The sealant applied to the joint is often flexible to accommodate joint movement due to building movement that may occur due to various forces including, e.g., loads, heat, wind and seismic factors. Such joints are often referred to as “dynamic joints.” Dynamic joints are generally linear openings in a building designed to allow for building movement. Examples of dynamic joints include joints within floors or walls, and joints between floors and walls. Dynamic joints are often referred to in the trade as “construction joints,” “soft joints,” “expansion joints,” and “seismic joints.” A fire barrier for a dynamic joint generally needs to retain its resiliency over an extended period of time under dynamic conditions. During a fire condition, the joint is likely to be subject to even greater movement, thereby making it necessary that the fire barrier retain its integrity and prevent the migration of flame and smoke under such conditions.

SUMMARY

In one aspect, the invention features a method of providing a fire barrier, where the method includes coating an opening in a structure with a composition that includes an elastomer, the composition being substantially free of volatile organic compounds and, when dry, exhibiting a tensile strength of from about 300 psi to about 1500 psi, at least about 600% elongation, a modulus of from about 200 psi to about 600 psi, and a tensile toughness of greater than 10 in-lb. In one embodiment, the method further includes spraying the composition on the structure and across the opening. In another embodiment, the method further includes propelling the composition from an aerosol container onto the structure and across the opening.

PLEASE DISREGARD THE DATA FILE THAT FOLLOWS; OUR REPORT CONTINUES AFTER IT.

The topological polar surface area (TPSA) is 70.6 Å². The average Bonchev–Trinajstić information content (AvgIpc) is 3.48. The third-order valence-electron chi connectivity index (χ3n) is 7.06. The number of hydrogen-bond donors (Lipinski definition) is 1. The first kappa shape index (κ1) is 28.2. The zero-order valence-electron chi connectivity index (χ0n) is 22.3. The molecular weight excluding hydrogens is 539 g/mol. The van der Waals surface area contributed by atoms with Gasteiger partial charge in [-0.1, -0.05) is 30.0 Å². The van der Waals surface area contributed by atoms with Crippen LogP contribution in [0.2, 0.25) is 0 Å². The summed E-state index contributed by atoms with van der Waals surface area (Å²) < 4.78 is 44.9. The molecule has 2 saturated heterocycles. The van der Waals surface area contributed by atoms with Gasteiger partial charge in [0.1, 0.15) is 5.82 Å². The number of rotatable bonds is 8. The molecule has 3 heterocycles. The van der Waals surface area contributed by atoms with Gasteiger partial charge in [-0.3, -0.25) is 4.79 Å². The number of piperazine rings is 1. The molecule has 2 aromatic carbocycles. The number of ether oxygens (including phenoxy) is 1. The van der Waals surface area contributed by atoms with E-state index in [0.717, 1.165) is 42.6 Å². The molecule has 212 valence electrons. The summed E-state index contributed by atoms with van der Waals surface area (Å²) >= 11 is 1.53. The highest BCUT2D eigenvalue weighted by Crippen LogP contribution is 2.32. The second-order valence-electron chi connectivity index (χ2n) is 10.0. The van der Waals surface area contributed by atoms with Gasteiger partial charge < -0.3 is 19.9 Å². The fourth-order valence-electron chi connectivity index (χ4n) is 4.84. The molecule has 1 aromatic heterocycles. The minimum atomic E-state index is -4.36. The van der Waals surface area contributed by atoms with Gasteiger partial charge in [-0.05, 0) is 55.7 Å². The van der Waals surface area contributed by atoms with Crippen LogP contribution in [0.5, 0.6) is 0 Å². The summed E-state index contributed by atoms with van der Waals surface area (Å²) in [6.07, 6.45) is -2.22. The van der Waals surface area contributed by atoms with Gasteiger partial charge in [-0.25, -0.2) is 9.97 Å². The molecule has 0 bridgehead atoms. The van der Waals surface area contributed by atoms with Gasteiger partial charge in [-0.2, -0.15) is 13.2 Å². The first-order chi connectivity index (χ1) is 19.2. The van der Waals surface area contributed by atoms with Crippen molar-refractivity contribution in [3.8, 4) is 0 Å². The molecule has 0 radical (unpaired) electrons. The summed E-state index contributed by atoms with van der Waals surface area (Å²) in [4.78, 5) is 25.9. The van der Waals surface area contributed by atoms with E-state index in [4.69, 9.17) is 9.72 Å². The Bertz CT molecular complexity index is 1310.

In other embodiments, the structure includes a joint that includes a first substrate and a second substrate, the opening being disposed between the first substrate and the second substrate. In some embodiments, the structure further includes a fire retardant component disposed within the opening.

In other embodiments, the method provides a fire barrier capable of passing at least one of Fire Test No. 1, Fire Test No. 2, and Fire Test No. 3. In some embodiments, the composition is capable of passing at least one test selected from the group consisting of Fire Test No. 1, Fire Test No. 2 and Fire Test No. 3, when installed in the fire rated construction of the test.